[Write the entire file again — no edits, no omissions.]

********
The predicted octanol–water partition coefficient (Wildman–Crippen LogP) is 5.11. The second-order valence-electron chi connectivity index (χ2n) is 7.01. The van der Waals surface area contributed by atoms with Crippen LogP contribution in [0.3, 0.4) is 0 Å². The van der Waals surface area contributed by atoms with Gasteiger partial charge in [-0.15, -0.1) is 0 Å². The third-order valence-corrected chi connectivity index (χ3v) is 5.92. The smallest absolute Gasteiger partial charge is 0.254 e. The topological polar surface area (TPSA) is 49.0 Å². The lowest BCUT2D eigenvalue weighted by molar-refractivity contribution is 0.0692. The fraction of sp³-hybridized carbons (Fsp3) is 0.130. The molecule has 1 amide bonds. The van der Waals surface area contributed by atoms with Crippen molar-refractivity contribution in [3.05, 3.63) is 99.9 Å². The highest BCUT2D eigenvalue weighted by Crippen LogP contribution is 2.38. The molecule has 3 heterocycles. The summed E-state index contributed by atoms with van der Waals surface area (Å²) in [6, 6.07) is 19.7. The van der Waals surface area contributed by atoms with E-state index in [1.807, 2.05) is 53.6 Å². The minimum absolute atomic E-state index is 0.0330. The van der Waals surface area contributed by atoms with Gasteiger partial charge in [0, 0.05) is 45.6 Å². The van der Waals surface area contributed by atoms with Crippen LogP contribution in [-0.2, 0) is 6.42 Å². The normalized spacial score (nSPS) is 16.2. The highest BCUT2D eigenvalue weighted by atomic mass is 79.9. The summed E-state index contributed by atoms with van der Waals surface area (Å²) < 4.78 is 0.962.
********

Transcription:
The predicted octanol–water partition coefficient (Wildman–Crippen LogP) is 5.11. The second-order valence-electron chi connectivity index (χ2n) is 7.01. The van der Waals surface area contributed by atoms with Crippen LogP contribution in [0.3, 0.4) is 0 Å². The van der Waals surface area contributed by atoms with Gasteiger partial charge in [-0.15, -0.1) is 0 Å². The third-order valence-corrected chi connectivity index (χ3v) is 5.92. The smallest absolute Gasteiger partial charge is 0.254 e. The topological polar surface area (TPSA) is 49.0 Å². The lowest BCUT2D eigenvalue weighted by molar-refractivity contribution is 0.0692. The fraction of sp³-hybridized carbons (Fsp3) is 0.130. The molecule has 1 amide bonds. The van der Waals surface area contributed by atoms with Crippen molar-refractivity contribution in [3.05, 3.63) is 99.9 Å². The highest BCUT2D eigenvalue weighted by Crippen LogP contribution is 2.38. The molecule has 3 heterocycles. The summed E-state index contributed by atoms with van der Waals surface area (Å²) in [6, 6.07) is 19.7. The van der Waals surface area contributed by atoms with E-state index in [1.807, 2.05) is 53.6 Å². The minimum absolute atomic E-state index is 0.0330. The van der Waals surface area contributed by atoms with Gasteiger partial charge in [0, 0.05) is 45.6 Å². The van der Waals surface area contributed by atoms with Crippen LogP contribution in [-0.2, 0) is 6.42 Å². The normalized spacial score (nSPS) is 16.2. The highest BCUT2D eigenvalue weighted by atomic mass is 79.9. The summed E-state index contributed by atoms with van der Waals surface area (Å²) < 4.78 is 0.962.